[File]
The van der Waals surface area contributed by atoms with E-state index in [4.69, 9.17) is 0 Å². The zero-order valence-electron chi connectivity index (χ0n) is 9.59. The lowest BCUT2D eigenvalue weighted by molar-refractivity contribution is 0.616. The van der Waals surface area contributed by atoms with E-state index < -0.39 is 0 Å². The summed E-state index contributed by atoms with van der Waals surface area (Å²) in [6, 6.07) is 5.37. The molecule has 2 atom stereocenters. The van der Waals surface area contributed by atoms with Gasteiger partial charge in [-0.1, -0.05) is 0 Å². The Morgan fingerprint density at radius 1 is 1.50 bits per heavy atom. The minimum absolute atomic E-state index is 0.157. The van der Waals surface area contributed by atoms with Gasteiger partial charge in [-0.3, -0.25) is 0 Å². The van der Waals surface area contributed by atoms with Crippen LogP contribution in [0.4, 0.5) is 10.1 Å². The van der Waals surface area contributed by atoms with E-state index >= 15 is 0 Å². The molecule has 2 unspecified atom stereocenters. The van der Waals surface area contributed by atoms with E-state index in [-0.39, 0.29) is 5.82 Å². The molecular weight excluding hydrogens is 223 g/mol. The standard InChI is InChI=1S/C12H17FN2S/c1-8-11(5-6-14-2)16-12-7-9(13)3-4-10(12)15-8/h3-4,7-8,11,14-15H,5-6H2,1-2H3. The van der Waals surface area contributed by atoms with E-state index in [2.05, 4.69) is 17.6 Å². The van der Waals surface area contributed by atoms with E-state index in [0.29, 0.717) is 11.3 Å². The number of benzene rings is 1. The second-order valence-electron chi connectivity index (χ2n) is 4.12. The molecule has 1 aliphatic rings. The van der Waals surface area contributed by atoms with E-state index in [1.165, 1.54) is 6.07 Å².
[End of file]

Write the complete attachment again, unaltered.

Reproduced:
The van der Waals surface area contributed by atoms with E-state index in [4.69, 9.17) is 0 Å². The zero-order valence-electron chi connectivity index (χ0n) is 9.59. The lowest BCUT2D eigenvalue weighted by molar-refractivity contribution is 0.616. The van der Waals surface area contributed by atoms with E-state index < -0.39 is 0 Å². The summed E-state index contributed by atoms with van der Waals surface area (Å²) in [6, 6.07) is 5.37. The molecule has 2 atom stereocenters. The van der Waals surface area contributed by atoms with Gasteiger partial charge in [-0.1, -0.05) is 0 Å². The Morgan fingerprint density at radius 1 is 1.50 bits per heavy atom. The minimum absolute atomic E-state index is 0.157. The van der Waals surface area contributed by atoms with Gasteiger partial charge in [-0.3, -0.25) is 0 Å². The van der Waals surface area contributed by atoms with Crippen LogP contribution in [0.4, 0.5) is 10.1 Å². The van der Waals surface area contributed by atoms with E-state index >= 15 is 0 Å². The molecule has 2 unspecified atom stereocenters. The van der Waals surface area contributed by atoms with E-state index in [-0.39, 0.29) is 5.82 Å². The molecular weight excluding hydrogens is 223 g/mol. The standard InChI is InChI=1S/C12H17FN2S/c1-8-11(5-6-14-2)16-12-7-9(13)3-4-10(12)15-8/h3-4,7-8,11,14-15H,5-6H2,1-2H3. The van der Waals surface area contributed by atoms with E-state index in [2.05, 4.69) is 17.6 Å². The van der Waals surface area contributed by atoms with E-state index in [0.29, 0.717) is 11.3 Å². The number of benzene rings is 1. The second-order valence-electron chi connectivity index (χ2n) is 4.12. The molecule has 1 aliphatic rings. The van der Waals surface area contributed by atoms with E-state index in [1.165, 1.54) is 6.07 Å².